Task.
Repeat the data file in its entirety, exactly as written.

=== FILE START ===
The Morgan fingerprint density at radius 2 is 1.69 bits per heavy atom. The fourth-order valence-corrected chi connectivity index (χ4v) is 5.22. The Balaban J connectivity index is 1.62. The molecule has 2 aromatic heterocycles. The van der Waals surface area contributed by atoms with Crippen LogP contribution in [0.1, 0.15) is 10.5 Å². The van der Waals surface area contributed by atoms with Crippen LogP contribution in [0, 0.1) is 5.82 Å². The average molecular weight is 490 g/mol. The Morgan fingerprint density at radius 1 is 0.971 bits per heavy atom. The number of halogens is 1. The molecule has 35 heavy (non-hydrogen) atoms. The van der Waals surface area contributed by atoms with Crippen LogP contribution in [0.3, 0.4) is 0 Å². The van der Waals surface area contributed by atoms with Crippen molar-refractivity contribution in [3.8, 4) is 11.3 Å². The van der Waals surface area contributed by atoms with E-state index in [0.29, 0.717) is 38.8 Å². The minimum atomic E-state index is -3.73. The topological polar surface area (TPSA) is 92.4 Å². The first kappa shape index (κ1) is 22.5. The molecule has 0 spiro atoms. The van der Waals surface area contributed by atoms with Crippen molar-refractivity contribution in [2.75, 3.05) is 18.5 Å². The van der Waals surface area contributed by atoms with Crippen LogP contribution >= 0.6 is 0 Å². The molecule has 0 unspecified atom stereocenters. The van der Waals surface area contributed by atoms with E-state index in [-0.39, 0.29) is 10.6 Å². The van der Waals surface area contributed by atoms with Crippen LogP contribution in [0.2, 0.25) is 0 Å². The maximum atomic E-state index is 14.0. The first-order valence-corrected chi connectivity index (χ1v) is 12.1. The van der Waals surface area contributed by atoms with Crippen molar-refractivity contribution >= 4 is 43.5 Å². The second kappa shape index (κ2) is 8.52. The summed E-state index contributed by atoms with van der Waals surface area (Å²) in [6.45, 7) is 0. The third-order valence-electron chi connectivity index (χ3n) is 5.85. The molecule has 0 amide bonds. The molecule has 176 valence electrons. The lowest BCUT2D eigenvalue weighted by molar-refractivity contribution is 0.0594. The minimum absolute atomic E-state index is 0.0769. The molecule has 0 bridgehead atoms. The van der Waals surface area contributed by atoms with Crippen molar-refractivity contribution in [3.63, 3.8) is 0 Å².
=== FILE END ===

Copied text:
The Morgan fingerprint density at radius 2 is 1.69 bits per heavy atom. The fourth-order valence-corrected chi connectivity index (χ4v) is 5.22. The Balaban J connectivity index is 1.62. The molecule has 2 aromatic heterocycles. The van der Waals surface area contributed by atoms with Crippen LogP contribution in [0.1, 0.15) is 10.5 Å². The van der Waals surface area contributed by atoms with Crippen LogP contribution in [0, 0.1) is 5.82 Å². The average molecular weight is 490 g/mol. The Morgan fingerprint density at radius 1 is 0.971 bits per heavy atom. The number of halogens is 1. The molecule has 35 heavy (non-hydrogen) atoms. The van der Waals surface area contributed by atoms with Crippen LogP contribution in [0.3, 0.4) is 0 Å². The van der Waals surface area contributed by atoms with Crippen molar-refractivity contribution in [3.8, 4) is 11.3 Å². The van der Waals surface area contributed by atoms with E-state index in [0.29, 0.717) is 38.8 Å². The minimum atomic E-state index is -3.73. The topological polar surface area (TPSA) is 92.4 Å². The first kappa shape index (κ1) is 22.5. The molecule has 0 spiro atoms. The van der Waals surface area contributed by atoms with Crippen molar-refractivity contribution in [2.75, 3.05) is 18.5 Å². The van der Waals surface area contributed by atoms with Crippen LogP contribution >= 0.6 is 0 Å². The molecule has 0 unspecified atom stereocenters. The van der Waals surface area contributed by atoms with E-state index in [-0.39, 0.29) is 10.6 Å². The van der Waals surface area contributed by atoms with Crippen LogP contribution in [0.2, 0.25) is 0 Å². The maximum atomic E-state index is 14.0. The first-order valence-corrected chi connectivity index (χ1v) is 12.1. The van der Waals surface area contributed by atoms with Crippen molar-refractivity contribution >= 4 is 43.5 Å². The second kappa shape index (κ2) is 8.52. The summed E-state index contributed by atoms with van der Waals surface area (Å²) in [6.45, 7) is 0. The third-order valence-electron chi connectivity index (χ3n) is 5.85. The molecule has 0 amide bonds. The molecule has 176 valence electrons. The lowest BCUT2D eigenvalue weighted by molar-refractivity contribution is 0.0594. The minimum absolute atomic E-state index is 0.0769. The molecule has 0 bridgehead atoms. The van der Waals surface area contributed by atoms with Crippen molar-refractivity contribution in [3.63, 3.8) is 0 Å².